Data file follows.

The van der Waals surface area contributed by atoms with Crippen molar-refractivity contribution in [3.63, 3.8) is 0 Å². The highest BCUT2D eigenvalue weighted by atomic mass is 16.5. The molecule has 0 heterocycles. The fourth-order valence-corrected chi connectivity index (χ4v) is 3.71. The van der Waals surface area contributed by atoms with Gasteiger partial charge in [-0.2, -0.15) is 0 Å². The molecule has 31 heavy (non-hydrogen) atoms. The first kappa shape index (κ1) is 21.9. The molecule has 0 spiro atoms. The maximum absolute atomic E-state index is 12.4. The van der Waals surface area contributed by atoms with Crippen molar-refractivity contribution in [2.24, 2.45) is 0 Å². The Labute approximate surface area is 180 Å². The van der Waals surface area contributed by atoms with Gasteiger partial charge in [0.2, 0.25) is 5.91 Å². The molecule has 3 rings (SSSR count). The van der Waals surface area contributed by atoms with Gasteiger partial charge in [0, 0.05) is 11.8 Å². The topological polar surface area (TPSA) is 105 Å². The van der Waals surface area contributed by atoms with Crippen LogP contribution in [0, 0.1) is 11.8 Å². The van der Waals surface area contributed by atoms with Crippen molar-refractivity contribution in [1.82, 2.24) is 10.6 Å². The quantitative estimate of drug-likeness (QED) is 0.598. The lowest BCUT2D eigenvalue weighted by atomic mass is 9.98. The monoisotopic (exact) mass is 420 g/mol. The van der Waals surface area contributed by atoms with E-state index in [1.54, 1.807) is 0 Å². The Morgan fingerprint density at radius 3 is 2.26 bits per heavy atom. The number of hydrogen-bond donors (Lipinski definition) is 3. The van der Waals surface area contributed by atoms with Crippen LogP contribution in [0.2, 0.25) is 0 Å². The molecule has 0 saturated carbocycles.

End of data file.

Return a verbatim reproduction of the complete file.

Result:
The van der Waals surface area contributed by atoms with Crippen molar-refractivity contribution in [3.63, 3.8) is 0 Å². The highest BCUT2D eigenvalue weighted by atomic mass is 16.5. The molecule has 0 heterocycles. The fourth-order valence-corrected chi connectivity index (χ4v) is 3.71. The van der Waals surface area contributed by atoms with Gasteiger partial charge in [-0.2, -0.15) is 0 Å². The molecule has 31 heavy (non-hydrogen) atoms. The first kappa shape index (κ1) is 21.9. The molecule has 0 spiro atoms. The maximum absolute atomic E-state index is 12.4. The van der Waals surface area contributed by atoms with Crippen molar-refractivity contribution in [2.24, 2.45) is 0 Å². The Labute approximate surface area is 180 Å². The van der Waals surface area contributed by atoms with Gasteiger partial charge in [0.2, 0.25) is 5.91 Å². The molecule has 3 rings (SSSR count). The van der Waals surface area contributed by atoms with Gasteiger partial charge in [0, 0.05) is 11.8 Å². The topological polar surface area (TPSA) is 105 Å². The van der Waals surface area contributed by atoms with Crippen LogP contribution in [0, 0.1) is 11.8 Å². The van der Waals surface area contributed by atoms with Crippen molar-refractivity contribution in [1.82, 2.24) is 10.6 Å². The quantitative estimate of drug-likeness (QED) is 0.598. The lowest BCUT2D eigenvalue weighted by atomic mass is 9.98. The monoisotopic (exact) mass is 420 g/mol. The van der Waals surface area contributed by atoms with E-state index in [1.54, 1.807) is 0 Å². The Morgan fingerprint density at radius 3 is 2.26 bits per heavy atom. The number of hydrogen-bond donors (Lipinski definition) is 3. The van der Waals surface area contributed by atoms with Crippen LogP contribution in [0.2, 0.25) is 0 Å². The molecule has 0 saturated carbocycles.